Most successful comedians have a niche. For some it’s politics. For others it’s observations about everyday life. For others still, it’s family. George Carlin’s niche was the English language.
Carlin, who died Sunday at age 71, delved into other subjects like religion (he was against it) and politics (he was against that, too). But he always returned to language.
English is a funny language. As Carlin observed, we drive on parkways but we park on driveways. Is it any wonder that non-native speakers have difficulty navigating English’s odd twists and turns?
English is also an abused language. Words mean things, but they sometimes mean many things. In his book “The Mother Tongue,” Bill Bryson writes, “Any language where the unassuming word fly signifies an annoying insect, a means of travel and a critical part of a gentleman’s apparel, is clearly asking to be mangled.”
Too often, people deliberately choose words that obscure what they’re really saying. Used cars are now “pre-owned.” It sounds nicer in advertising copy, but it doesn’t make the car in question any less used.
When politicians are involved, of course, the stakes are higher. Consider one of Carlin’s examples: “friendly fire.” It almost makes getting killed by your own side seem pleasant. Similarly, “collateral damage,” is vague, while “dead innocent civilians” demands that we assign blame.
At the risk of overstating his influence, Carlin was our own George Orwell, only funnier. In his essay “Politics and the English Language,” Orwell catalogs the faults of bad writing.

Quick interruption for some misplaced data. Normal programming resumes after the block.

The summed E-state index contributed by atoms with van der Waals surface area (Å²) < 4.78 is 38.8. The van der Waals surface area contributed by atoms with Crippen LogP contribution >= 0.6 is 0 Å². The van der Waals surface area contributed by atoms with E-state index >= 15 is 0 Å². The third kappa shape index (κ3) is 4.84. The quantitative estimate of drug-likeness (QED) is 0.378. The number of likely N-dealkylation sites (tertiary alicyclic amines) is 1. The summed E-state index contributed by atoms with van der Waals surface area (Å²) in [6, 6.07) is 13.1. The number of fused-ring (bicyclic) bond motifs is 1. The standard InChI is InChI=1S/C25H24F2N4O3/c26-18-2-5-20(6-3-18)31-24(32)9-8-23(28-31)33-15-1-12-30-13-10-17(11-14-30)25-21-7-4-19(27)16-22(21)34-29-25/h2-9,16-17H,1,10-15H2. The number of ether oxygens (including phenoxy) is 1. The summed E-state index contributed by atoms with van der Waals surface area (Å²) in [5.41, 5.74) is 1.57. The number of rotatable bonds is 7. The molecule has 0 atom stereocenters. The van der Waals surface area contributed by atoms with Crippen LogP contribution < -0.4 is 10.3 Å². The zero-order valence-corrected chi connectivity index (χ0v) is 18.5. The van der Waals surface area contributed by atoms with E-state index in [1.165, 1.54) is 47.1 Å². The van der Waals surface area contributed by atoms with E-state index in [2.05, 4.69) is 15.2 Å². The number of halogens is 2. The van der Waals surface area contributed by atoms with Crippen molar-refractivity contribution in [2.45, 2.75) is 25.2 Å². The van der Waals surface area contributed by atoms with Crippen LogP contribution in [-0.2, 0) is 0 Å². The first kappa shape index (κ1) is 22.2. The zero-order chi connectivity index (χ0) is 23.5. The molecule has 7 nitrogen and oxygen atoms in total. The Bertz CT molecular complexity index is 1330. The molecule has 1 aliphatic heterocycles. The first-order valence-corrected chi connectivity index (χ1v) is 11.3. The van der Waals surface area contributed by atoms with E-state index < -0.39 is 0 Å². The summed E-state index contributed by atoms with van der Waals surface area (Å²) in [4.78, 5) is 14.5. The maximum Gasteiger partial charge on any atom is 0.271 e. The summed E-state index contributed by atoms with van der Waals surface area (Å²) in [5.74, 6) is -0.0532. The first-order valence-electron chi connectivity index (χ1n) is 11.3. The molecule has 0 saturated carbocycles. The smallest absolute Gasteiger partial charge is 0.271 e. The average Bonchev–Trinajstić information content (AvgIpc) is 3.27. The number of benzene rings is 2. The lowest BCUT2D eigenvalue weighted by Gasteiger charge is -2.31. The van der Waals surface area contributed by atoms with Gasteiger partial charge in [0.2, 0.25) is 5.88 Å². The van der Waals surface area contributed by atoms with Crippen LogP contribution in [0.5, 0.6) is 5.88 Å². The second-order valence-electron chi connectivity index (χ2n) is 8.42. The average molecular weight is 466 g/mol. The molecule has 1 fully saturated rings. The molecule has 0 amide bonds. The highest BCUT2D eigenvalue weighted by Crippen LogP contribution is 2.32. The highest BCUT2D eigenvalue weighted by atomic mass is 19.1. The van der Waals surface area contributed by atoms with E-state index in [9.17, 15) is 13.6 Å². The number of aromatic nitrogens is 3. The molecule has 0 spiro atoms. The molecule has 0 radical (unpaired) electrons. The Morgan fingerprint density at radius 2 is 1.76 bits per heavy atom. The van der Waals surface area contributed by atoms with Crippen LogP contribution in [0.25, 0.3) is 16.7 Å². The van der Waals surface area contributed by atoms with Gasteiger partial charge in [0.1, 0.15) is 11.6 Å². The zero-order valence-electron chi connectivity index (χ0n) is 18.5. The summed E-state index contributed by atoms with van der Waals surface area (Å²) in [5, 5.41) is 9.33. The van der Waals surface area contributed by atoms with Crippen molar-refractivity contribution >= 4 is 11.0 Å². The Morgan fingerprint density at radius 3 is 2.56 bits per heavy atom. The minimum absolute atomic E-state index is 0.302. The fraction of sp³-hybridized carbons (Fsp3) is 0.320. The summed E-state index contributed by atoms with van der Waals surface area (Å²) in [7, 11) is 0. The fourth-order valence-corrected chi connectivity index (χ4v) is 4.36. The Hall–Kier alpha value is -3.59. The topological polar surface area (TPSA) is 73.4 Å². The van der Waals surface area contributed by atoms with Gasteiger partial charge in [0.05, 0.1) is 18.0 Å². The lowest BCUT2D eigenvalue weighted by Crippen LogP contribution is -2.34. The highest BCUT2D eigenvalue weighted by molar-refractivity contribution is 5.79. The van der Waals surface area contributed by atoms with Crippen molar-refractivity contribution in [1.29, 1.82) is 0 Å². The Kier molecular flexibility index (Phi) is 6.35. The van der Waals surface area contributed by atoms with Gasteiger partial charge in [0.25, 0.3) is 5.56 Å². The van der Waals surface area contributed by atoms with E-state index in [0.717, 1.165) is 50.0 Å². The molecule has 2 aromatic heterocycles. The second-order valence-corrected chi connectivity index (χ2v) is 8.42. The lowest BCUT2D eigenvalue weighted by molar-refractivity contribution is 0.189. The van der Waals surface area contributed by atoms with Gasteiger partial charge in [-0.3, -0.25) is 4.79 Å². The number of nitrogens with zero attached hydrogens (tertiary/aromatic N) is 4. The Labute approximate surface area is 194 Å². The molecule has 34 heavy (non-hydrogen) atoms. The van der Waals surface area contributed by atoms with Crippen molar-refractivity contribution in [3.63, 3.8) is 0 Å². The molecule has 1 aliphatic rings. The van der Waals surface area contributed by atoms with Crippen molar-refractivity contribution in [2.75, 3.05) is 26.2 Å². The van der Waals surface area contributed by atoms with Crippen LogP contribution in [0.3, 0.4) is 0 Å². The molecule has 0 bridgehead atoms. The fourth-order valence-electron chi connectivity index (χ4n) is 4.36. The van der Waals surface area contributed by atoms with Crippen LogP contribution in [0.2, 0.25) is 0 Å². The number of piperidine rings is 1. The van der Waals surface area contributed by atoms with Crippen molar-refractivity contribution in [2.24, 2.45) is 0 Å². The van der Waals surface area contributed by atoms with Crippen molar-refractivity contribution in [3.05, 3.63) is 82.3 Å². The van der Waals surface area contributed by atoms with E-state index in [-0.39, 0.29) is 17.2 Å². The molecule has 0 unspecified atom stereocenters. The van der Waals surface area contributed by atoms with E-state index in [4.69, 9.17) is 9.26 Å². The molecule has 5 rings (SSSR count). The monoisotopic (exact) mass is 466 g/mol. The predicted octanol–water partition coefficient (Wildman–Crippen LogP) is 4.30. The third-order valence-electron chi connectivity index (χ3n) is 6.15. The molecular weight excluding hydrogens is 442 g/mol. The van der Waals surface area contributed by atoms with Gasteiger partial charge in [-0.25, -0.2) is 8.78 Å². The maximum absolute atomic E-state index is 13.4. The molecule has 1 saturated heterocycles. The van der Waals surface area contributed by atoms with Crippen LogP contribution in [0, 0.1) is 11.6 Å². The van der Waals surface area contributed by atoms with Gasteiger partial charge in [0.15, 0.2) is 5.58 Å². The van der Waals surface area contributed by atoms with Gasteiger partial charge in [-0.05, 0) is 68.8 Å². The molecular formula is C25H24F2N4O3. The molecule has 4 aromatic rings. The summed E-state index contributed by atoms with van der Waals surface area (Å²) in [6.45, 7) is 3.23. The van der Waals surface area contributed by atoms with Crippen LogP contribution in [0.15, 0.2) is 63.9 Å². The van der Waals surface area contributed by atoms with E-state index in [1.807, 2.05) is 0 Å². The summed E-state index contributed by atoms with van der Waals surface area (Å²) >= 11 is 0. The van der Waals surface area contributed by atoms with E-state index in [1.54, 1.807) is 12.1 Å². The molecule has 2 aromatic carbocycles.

Passive voice, for example, is a favorite of anyone trying to avoid responsibility. We’ve all heard this one: “Mistakes were made.” Well, yes, mistakes were made, but who made them?
Orwell illustrated his point in his novel “1984.” He invented a simplified language, Newspeak, which the book’s totalitarian government invented in order to control its subjects. Without the right words, Orwell believed, certain thoughts are impossible.
Unlike Orwell, Carlin went for comic effect, but hidden somewhere behind the laughter was a point. Who, after all, really ever heard of a “civil” war?
There is even a point to Carlin’s infamous “Seven Words You Can Never Say on Television” routine.
I can’t repeat any of those seven words here, even though you can now say them on cable TV. And only one of the seven — it starts with a “C” — is still truly unacceptable in most polite company. But if English is strange, then profanity, in any language, is stranger. And English profanity, by implication, is the strangest of all.
What makes one word off limits when another word, which means exactly the same thing, is not? Why can I write “urinate” but not an equivalent word starting with “P”?
In the TV series “Battlestar Galactica,” “frak” is a stand-in for the F word, but it doesn’t upset anyone. You can say “frak” 50 times in prime time without so much as getting a disapproving letter from the Federal Communications Commission.
Even within English there are oddities. In Britain, “shag” is the same as the F word. Here, we put “shagged” in the title of an Austin Powers movie. Another word is derogatory toward homosexuals here but is slang for a cigarette there.
Not all languages, however, have this problem. In Japanese, the difference between acceptable and off color is sometimes just a matter of a word’s inflection, or so I’ve read.
It’s probably a good thing Carlin didn’t live in Japan. His “Seven Words” might not have made much sense there.